Chief Administrative Officer Lanie Hurdle, Commissioner of Corporate Services Brad Joyce, Director of Housing and Social Services Ruth Nordegraf, and City of Kingston Housing Administrator Joanne Borris have repeatedly and intentionally misled the public and the Council by misrepresenting and obfuscating the reality and the extent of the housing and homelessness crisis in Kingston and should be immediately fired and replaced with compassionate and caring individuals who will take care of the needs of our most vulnerable. We believe that removing these individuals from their positions and replacing them with sensible and caring human beings will allow city staff to do their jobs, which is to follow the instructions of the City Council rather than acting on the advice and wishes of landlords and developers. The status quo is in contradiction to the explicit instructions of the City Council and the United Nations conventions Canada is signatory to.
The Katarokwi (Kingston) Union of Tenants
Kingston Peace Council PSAC Local 901 Executive Committee The Tim Buck Club of Eastern Ontario
Canadian Association for Safe Supply
Moms Stop the Harm
Mutual Aid Katarokwi Kingston
1. The legacy of Residential Schools has continued right into the present with poor and disproportionately indigenous children being stolen from their families and put into a system of badly regulated foster and group homes. Poverty, of which homelesness is an extreme example, is an almost sure way for people to lose their children to the so-called Children’s Aid Societies. A 2018 Ontario Human Rights Commission Report finds that “low income, which is one of the inter-generational effects of colonialism, slavery and racism in society, is a major driver of child welfare involvement for Indigenous and Black children.” It also points out that “the number of Indigenous children in care is staggering, and the Truth and Reconciliation Commission of Canada (TRC) has called the situation a “growing crisis.” In 2016, over half of children (52.2%) under age 15 in foster care in Canada were Indigenous, despite Indigenous children only accounting for 7.7% of the child population. There are more Indigenous children in care today than there were in residential schools at the height of their use” (http://www.ohrc.on.ca/en/interrupted-childhoods#_ftn9).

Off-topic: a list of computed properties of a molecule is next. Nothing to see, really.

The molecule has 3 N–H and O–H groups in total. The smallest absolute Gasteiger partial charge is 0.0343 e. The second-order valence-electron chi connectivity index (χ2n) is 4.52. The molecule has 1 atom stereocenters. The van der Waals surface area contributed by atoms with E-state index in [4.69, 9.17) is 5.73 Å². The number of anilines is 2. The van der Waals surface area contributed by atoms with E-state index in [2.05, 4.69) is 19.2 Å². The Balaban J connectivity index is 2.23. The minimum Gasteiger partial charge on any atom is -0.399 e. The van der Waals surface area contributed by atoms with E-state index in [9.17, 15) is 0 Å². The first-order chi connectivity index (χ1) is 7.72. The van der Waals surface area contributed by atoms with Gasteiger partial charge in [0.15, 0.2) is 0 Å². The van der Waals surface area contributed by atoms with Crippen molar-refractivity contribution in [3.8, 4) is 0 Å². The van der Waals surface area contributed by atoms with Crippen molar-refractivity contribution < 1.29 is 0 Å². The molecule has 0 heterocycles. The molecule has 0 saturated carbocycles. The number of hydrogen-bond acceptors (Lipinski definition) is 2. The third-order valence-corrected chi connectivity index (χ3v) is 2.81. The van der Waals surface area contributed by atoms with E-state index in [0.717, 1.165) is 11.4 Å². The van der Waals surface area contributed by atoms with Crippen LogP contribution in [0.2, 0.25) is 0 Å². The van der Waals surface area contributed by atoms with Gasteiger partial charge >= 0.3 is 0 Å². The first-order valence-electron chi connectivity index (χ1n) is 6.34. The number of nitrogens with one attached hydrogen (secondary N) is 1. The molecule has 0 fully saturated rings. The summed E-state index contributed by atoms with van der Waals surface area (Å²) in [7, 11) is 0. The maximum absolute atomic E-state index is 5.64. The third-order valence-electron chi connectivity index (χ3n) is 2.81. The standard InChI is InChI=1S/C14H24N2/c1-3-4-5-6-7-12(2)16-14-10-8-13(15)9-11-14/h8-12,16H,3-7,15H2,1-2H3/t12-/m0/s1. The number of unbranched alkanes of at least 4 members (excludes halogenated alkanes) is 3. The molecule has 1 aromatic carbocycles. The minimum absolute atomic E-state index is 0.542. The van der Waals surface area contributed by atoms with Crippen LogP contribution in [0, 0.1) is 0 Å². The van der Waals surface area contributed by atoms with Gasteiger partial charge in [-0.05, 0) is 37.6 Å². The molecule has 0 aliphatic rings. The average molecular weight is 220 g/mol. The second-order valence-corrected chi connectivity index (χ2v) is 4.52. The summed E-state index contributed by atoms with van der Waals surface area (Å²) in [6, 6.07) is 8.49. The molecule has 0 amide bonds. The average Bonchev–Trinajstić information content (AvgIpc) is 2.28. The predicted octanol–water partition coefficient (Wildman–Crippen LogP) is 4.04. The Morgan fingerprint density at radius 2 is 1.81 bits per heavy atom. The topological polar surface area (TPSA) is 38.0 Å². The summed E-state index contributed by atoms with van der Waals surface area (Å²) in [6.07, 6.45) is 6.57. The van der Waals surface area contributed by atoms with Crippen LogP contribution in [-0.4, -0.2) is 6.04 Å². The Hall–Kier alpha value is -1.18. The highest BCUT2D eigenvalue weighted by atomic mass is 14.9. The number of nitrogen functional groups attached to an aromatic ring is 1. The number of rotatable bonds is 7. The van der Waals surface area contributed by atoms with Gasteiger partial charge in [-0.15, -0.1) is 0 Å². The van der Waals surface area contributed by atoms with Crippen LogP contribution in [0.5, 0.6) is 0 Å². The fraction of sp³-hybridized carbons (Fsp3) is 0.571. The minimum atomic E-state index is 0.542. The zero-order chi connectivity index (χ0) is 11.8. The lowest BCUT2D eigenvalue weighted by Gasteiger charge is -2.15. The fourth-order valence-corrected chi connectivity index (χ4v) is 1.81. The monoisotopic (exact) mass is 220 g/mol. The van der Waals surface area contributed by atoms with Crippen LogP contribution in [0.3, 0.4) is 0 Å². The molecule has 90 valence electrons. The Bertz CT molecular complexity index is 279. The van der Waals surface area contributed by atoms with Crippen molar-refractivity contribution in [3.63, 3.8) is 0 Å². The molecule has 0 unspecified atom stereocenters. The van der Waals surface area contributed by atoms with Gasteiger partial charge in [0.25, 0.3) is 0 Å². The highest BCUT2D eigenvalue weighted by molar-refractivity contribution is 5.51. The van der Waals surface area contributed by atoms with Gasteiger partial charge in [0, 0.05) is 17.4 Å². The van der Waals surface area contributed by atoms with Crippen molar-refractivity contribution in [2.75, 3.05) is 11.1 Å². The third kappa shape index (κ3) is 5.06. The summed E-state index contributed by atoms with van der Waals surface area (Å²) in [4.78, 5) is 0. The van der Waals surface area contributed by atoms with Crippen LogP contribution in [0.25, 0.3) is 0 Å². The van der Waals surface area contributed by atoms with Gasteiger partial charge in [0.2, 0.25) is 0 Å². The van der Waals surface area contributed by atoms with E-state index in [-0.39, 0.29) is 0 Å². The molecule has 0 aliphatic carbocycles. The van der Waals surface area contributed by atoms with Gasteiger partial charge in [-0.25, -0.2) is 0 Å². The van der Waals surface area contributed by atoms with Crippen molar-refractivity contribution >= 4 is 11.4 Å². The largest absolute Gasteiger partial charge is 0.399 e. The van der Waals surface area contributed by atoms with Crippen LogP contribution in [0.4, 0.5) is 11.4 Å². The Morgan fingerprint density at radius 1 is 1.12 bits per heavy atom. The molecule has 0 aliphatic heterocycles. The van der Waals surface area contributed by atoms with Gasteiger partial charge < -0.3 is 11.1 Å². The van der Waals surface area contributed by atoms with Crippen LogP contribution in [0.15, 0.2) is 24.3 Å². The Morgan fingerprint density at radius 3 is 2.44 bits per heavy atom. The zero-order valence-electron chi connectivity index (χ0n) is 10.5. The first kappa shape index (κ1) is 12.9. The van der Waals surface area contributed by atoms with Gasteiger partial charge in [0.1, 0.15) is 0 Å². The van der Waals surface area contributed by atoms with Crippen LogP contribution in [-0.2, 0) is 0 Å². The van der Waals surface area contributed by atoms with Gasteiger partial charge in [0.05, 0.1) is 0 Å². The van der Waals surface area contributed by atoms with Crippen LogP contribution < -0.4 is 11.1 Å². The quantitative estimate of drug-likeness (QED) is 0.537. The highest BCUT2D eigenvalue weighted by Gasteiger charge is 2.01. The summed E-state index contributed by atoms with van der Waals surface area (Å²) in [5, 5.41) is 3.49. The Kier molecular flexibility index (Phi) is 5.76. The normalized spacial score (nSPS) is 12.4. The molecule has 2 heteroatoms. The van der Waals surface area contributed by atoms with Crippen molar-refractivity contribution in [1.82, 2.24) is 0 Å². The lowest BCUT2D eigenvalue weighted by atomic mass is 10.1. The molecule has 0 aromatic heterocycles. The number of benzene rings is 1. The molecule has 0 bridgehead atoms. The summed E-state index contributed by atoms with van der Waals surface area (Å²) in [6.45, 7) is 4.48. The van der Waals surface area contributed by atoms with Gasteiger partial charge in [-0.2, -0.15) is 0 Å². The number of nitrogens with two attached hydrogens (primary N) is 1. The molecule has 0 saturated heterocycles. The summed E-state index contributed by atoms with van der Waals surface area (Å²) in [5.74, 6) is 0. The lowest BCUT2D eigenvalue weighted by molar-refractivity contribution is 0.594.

2. While Canada has promised to provide adequate housing for the people, because of the fact that we largely treat housing as a commodity, we cannot ensure adequacy, affordability and habitability due to housing remaining in the privately-controlled, and not public, domain. As the Office of the United Nations High Commissioner for Human Rights explains, adequate housing includes freedoms and entitlements that include, but are not limited to, security of tenure, affordability, habitability, accessibility, location, and cultural adequacy. But despite the fact that housing is recognized by the Canadian government as a human right, housing is largely left to the market. The marketization of housing has directly contributed to rising housing costs, and the City of Kingston has a duty to uphold Canadians human right obligations over what it can control.
3. A Federation of Metro Tenants Association report (2020) demonstrates that municipal powers of expropriation can be leveraged to ensure safe, adequate, and affordable housing is provided to people. As the report argues, Expropriations must be fair, sound, and reasonably necessary: “This test is laid out by the Expropriations Act, and is the minimum requirement an expropriating body must meet in order to expropriate a property. By understanding this test, we can develop clear policies which meet the legal obligations of an expropriating authority and successfully use the tools of a government to provide affordable housing” (11). Moreover, according to the Expropriation Act, “it is the duty of the inquiry officer to establish whether the proposed expropriation is “fair, sound and reasonably necessary in the achievement of the objectives of the expropriating authority.” In other words, “having regard to the objectives of the expropriating authority is this expropriation reasonably defensible.””(12).
4. Peer-reviewed public health research has demonstrated that the experience of homelessness, housing precarity and eviction increases risk of HIV infection, overdose, injury and death for people who use drugs (Kim et al., 2020; McNeil et al., 2021; Bradford & Bradford, 2019; Yamamoto et al., 2019; Kerr et al., 2007). Relatedly, the peer support networks and ready access to harm reduction services that encampments provide, including Overdose Prevention Sites, can provide access to services that reduce these risks (Gagnon, 2019).